7. vernon hansley jr on

    hey Stephanie

    that was some good info i’m looking for a book to get me started on my whole saling game, can you gave me any feed back on that thank you .

  8. Hi Vernon,

    I don’t know of any wholesaling books, but if you’re looking for a good course, I recommend Steve Cook’s Wholesaling for Quick Cash. Google it and you should be able to find several links to it so you can get more info.

    Good luck!
    Steph

  9. Pingback: Sold! « Flipping Oklahoma

  10. Can you elaborate on “Online Research: By searching through the Property Appraiser website for my county,” I tried doing a google search to find this information for my county (Los Angeles County) and had a tough time. Any suggestions on where I can find local investors?

  11. Jayson,

    I think what Steph is getting to the Property Tax Appraisal website or the County Tax Assessor website. From there, you can do a search under first or last name, using key words like “sell”, “buy”, “rent”, “llc”, “co”, “invest”, “lease”… basic investment key words (without the parenthesis)to find properties and who owns them. If you can tell they own multiple properties, you’ve probably found an investor buyer. All you do, is mail them a letter to the tax address on file. I hope this helps you.

  12. I’m currently beginning my ventures as a wholesaler my question if any one can advise me on this is do I need to take title to subject property to sell it to the end buyer or will or can I do an assignment

  13. Mike Lazarus on

    “By searching through the Property Appraiser website for my county, it is easy to find out who the active investors are in any given neighborhood.”

    Almost 1 hour later of researching and I still have no idea how to bring up this data. http://services.wakegov.com/realestate/

    I’ve got a property under contract right now. Am I missing something? Any help would be HUGELY appreciated. I’ll check back soon

  14. I am very new to real estate investing. I have built my own house and remodeled many others for income. But, I did not get to far into the article before a red flag popped up. Even though I’m new, I hope everyone will consider my comment. I would NEVER put signs in the yard of the house I’m trying to sell, unless I hired someone to to babysit it 24/7. That is an advertisement for criminals. I’m a full time firefighter and I have been called to more vacant homes than you could imagine with the copper stripped out of them. The thieves don’t care how much they damage a house or how dangerous they leave the building. I have been in vacant houses where the gas or water had not been shut off . Our firefighting crew has had to back out of the structure and turn the gas off from out side and then ventilate until it was safe to go back into the structure. A lot of the time, the thief takes time to purposely damage as much of the house as possible. Holes in every interior door, feces all over the wall, (bio hazard). I could go on but I think everyone gets my point. As a firefighters, we have been trying to get a way of marking a structure that is vacant so we know when we arrive, there is no life hazard inside. We will not enter the building and fight the fire from inside, since there should not be any life hazard inside. The real estate community immediately began fighting our marking system for obvious reasons. (destructive thievies) Most vacant houses in our city do not post signs in the yard advertising it for sale. Just food for thought.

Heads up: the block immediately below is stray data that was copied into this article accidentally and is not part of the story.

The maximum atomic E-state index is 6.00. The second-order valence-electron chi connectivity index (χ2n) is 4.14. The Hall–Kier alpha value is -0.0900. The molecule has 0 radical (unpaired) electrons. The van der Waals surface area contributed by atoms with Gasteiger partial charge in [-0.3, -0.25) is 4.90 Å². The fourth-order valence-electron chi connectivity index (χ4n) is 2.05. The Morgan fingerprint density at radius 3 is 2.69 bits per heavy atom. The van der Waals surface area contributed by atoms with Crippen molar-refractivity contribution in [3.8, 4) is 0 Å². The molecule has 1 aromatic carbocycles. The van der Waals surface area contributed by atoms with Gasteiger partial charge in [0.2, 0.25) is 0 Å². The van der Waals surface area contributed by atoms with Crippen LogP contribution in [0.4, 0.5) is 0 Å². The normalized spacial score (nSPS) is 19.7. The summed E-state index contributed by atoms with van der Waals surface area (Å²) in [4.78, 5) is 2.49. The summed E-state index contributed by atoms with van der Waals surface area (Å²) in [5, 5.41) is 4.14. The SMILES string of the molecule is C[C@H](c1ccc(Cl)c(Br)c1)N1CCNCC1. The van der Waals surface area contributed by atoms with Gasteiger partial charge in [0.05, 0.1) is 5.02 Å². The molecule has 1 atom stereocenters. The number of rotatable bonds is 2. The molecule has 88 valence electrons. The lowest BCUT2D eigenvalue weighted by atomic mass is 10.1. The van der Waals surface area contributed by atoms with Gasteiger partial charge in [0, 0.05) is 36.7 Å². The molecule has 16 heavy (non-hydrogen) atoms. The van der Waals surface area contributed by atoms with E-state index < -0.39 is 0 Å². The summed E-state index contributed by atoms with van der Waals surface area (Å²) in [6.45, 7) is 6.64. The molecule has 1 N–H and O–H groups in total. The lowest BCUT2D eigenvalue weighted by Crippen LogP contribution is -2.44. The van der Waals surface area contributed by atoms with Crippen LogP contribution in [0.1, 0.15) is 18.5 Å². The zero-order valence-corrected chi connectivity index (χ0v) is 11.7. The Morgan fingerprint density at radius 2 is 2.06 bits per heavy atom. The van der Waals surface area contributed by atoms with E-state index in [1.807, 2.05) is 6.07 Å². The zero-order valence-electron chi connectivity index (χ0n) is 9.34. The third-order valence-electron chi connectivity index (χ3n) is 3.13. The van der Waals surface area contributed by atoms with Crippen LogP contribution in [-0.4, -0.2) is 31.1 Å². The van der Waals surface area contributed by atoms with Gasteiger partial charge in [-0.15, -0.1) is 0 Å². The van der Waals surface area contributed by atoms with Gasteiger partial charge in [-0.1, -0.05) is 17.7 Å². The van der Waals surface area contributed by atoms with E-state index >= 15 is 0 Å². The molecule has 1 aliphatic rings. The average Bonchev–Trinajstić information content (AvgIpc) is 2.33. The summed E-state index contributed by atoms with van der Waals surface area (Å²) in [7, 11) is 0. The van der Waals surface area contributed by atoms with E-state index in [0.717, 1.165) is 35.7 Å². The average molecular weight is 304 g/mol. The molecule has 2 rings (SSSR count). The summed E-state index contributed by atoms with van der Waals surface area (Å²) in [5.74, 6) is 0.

P.S. I did not read the byline until I wrote my comment. After all the research I have done online trying to learn more about the great opportunity in real estate investing, I have to say, I respect your knowledge and honesty. It shows in all videos and blogs. Thanks Steph

  15. Hi Steph,

    How do you target your houses- what methods do you use to determine which neighborhoods you want to target- Im in Indiana and Im new to the biz. thanks for any feedback you can offer.

    R

  16. Tony, good point about signs possibly alerting criminals. However, what if signs were put up not with the actual address, but just a brief description/price & your phone number? If you get calls from there, I’m thinking you can probably screen and see who’s legit or not. Also, if the house isn’t yet vacant, it’s probably not much different than having a realtor’s “For Sale” sign in the yard.

  17. Sweet info…next wholesale property I have available I’m going to check out sec 8 website. Haven’t tried signs on property…just website postlets craigslist and local paper and of course buyers list.